This is where it all began: the very first Asylum production, in their very first year as a company, 1997 - Killers, directed by David Michael Latt and starring Kim Little.
The plot is simple enough: a handful of low-grade, thrill-junkie and just-junkie bikers make a shady deal to buy a bunch of drugs at 1/10th their street value. How come the good deal? Because the drugs are stolen, of course, from the notoriously violent son of a local drug baron. But our junkies don't know this, and to make matters worse, they agree for the deal to go down at this out-of-the-way, practically-condemned, nice and deserted industrial complex.
Junkies. Always doing stupid shit.
Anywho, the deal goes down as planned, but just as it does, the violent son tracks down the thieving dealer, bringing in tow with him a team of severe-looking henchmen, lead by a ponytailed and very angry Paul Logan. This is when the shit begins to hit the fan. The dealer, amusingly named "Speed" - you know, like the stuff he deals - is the first one captured and tortured, but when it's revealed he doesn't have the drugs, our villains are clued in to the fact that he's not the only one in the building, and go looking for some payback...in blood.
As the junkies scatter and try to stay alive, the film's focus falls on the character played by Kim Little, the girlfriend of the head junkie, a pretty, white, rich girl looking for more thrills than just drugs, slumming-it to satiate some no-doubt deep-seeded daddy issues, basically your good-girl-gone-bad scenario, turned thoroughly-fucked by the interjection of murderous henchmen. When PL shoots her man point plank in the head (not a spoiler as much as a necessary plot reveal. the spoiler is...well...you'll see), Kim's character sobers up (somewhat) and realizes that in order to survive this surreal ordeal, she must transform herself body and spirit into that which she fears the most: a ruthless, remorseless, cold killer.
From here it's just a matter of who gets killed in what order, and who's on what side and where the line between those sides is drawn, as well as the lines within the characters between life and death and what each will do for either.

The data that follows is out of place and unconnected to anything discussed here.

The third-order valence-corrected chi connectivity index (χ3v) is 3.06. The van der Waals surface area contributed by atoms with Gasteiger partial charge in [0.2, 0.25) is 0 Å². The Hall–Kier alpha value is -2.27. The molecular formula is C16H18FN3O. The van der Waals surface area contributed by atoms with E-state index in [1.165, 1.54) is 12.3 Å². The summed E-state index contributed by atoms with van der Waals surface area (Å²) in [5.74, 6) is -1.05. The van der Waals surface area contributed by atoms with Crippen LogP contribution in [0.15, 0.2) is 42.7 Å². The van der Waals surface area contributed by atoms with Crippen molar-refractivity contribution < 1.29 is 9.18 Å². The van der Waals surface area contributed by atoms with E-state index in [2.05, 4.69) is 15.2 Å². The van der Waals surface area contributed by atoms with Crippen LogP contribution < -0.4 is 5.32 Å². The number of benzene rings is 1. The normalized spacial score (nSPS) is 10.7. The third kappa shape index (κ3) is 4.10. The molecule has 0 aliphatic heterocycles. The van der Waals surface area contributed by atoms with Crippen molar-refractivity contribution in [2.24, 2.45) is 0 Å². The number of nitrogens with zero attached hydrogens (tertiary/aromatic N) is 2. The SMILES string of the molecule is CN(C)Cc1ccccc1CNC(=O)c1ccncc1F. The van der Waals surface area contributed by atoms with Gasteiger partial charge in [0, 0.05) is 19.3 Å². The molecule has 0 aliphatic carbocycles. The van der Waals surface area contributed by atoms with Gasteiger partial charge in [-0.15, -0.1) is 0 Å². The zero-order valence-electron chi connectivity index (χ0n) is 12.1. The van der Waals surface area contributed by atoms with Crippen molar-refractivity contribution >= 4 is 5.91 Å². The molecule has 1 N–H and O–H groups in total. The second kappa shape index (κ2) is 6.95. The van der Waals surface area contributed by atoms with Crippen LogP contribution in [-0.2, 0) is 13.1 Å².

Overall, I found Killers to be entertaining, suspenseful and unpredictably complex for such a simple, subtle, sometimes underwritten scenario. But whatever problems the script has - and there are problems, mostly cliches - this is balanced by tight and intentionally-disorienting direction that really throws the viewer into the mix and helps create a thrilling empathy with our hapless characters. The inventive, always evolving lighting scheme goes a long way towards establishing a foreboding, seemingly boundless atmosphere, as though this building were the only one in the world, and there is no true escape; shots framed through fencing, grates and around pipes and posts add to this sense of claustrophobia. And whereas the supporting actors might have been a little one-note, and trying a bit too hard, the leads turn in nice and developed portrayals that reach beyond the screen and worm their way into your imagination.
Kim Little as the heroine (insert drug joke here) is perfect as the rambunctiously naive poster-girl for lost innocence forced to shed her doped-up and blissfully-ignorant perspective because of, you know, all the killing. If I had one criticism, I'd say she's almost too presentable for the role, almost too good-seeming to have fallen so far, but Ms. Little balances this with an impassioned performance that transcends appearances and gets to what it's truly like for characters of this sort when the veneer of thrill is dropped and one is left facing only survival. I've always been a proponent of Ms. Little's, but this is the most emotive I've seen her, as a woman driven to the edge of sanity and left there to teeter over the abyss. And she kinda resembles a cuter Bridget Fonda, also a plus.
Resident badass Paul Logan is extra badass in this one, the first time I've seen him play the villain (Terminators and Way of the Vampire notes yet to be written), and man is he good at it, incredibly menacing with those thin eyes and permanently-snarling upper lip, the kind of bad guy that makes you piss yourself a little. PL plays it cold, calculating, cruel and efficient. The hair's a nightmare, but hey, it was 1997; in 1997 I had hair down to my shoulders, a patch-plagued hobo-beard and Buddy Holly glasses, so who am I to judge? Bottom line: PL's awesome streak is totally alive.
Other notables include Christopher Maleki as the biker-junkie leader/Kim's love interest (giving a basically competent and emotional performance, though a few shades shy of the asshole he needs to be), Erica Ortega as the other spazzing-out biker bitch, Frankie Ray as the aforementioned Speed and Scott Carson (Scarecrow Slayer, Death Valley: The Revenge of Bloody Bill) as the pretty-boy drug-baron offspring.
Killers was followed in 2002 with a sequel, appropriately titled Killers 2, with the subtitle The Beast. More on that to come.